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NTSB report focuses on engineer's role in Amtrak train 188 crash

Home / Blog / NTSB report focuses on engineer's role in Amtrak train 188 crash

Last May, 258 passengers were traveling from Washington D.C. to New York aboard Amtrak train 188 when tragedy struck. While traveling through Philadelphia, several passengers recall being concerned about the speed at which the train was traveling as it approached a sharp curve in the tracks. As the train entered the curve, which had a posted speed limit of 50 MPH, it was clocked traveling at 106 MPH.

The seven-car train derailment was one of the worst in U.S. history and resulted in the deaths of eight passengers and the injuries of more than 200. As federal investigators attempted to determine the cause of the crash, they turned their focus to the 32-year-old train engineer named Brandon Bostian, who was behind the controls at the time of the derailment.

While Bostian suffered a concussion in the accident, investigators were able to interview him in the days following the accident. Statements made during these interviews were highlighted in a report that was recently made public by the National Transportation Safety Board and, while the agency didn’t outright blame Bostian, the report “left open the possibility…that human error led to the crash.”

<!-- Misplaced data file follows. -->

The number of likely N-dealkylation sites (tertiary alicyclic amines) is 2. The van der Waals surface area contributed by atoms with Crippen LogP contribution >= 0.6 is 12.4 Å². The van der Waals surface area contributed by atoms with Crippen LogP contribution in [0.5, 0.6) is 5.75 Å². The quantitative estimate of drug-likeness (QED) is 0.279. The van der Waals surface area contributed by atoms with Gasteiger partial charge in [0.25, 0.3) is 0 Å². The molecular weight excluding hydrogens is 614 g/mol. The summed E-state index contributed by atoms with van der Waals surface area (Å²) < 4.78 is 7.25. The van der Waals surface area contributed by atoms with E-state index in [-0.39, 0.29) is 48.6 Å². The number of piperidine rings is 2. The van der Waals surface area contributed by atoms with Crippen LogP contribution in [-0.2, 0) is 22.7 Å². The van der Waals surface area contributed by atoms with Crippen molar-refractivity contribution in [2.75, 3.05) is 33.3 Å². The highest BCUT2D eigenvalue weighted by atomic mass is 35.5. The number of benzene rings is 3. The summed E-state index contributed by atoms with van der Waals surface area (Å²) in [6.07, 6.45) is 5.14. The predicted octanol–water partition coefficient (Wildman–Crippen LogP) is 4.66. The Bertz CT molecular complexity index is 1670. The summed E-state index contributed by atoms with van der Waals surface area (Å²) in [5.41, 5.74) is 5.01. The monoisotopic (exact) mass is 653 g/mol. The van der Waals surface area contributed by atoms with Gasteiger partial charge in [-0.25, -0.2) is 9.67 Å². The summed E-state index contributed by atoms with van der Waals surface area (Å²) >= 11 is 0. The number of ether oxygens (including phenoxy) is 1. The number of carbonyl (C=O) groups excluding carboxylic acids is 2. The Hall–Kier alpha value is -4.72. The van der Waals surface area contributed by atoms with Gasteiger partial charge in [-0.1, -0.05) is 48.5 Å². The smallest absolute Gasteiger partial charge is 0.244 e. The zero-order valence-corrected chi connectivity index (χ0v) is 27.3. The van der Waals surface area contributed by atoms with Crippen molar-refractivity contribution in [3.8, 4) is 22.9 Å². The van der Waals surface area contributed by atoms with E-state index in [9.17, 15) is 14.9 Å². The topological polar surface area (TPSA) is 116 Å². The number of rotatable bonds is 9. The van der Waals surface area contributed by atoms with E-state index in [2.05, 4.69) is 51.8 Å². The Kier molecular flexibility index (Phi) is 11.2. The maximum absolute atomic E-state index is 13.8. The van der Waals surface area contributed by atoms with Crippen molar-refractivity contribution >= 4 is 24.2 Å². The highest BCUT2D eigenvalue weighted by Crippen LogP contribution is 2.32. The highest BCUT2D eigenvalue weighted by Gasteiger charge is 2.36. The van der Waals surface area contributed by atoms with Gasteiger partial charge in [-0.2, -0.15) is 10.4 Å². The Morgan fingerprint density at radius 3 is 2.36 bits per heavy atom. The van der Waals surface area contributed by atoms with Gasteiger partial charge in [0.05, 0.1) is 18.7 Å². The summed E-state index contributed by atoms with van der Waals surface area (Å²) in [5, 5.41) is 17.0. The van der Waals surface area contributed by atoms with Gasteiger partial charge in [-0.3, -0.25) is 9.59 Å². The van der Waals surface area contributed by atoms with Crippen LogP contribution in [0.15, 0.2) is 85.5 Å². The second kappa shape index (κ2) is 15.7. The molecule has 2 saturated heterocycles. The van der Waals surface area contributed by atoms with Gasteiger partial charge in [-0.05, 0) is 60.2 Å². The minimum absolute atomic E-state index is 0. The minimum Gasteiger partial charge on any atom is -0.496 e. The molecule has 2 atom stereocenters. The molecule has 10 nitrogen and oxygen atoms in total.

In the immediate wake of the accident, drug and alcohol tests conducted on Bostian were negative and cellphone records indicate he only used his cellphone to report the crash after it occurred. Additionally, in their examination of the damaged train, investigators ruled out mechanical issues or failures as potentially contributing to the derailment.

In statements provided by Bostian after the accident, he admitted to investigators that, immediately prior to the crash, he was attempting to accelerate from 70 MPH to 80 MPH, which he believed was the posted “speed limit in the stretch before the curve.” Bostian’s admission that he was knowingly traveling in excess of the posted 50 MPH in the moments before the crash is likely to be a central argument used in the lawsuits of several of the passengers and family members who were injured or who lost family members in the crash.

By: Howard Raphaelson

Howard A. Raphaelson founded Raphaelson & Levine Law Firm, P.C. in 1992 after graduating from the Benjamin N. Cardozo School of Law. Established in New York, NY, his personal injury law firm has obtained numerous million-dollar verdicts. With over twenty-five years of experience as a personal injury attorney, he has earned a trusted reputation from his peers, judges, and top leaders, including recognition among the top 5% injury attorneys as a “Super Lawyer” (Thomson Reuters) and “New York’s Best Lawyers” (New York Magazine). View all posts by Howard Raphaelson

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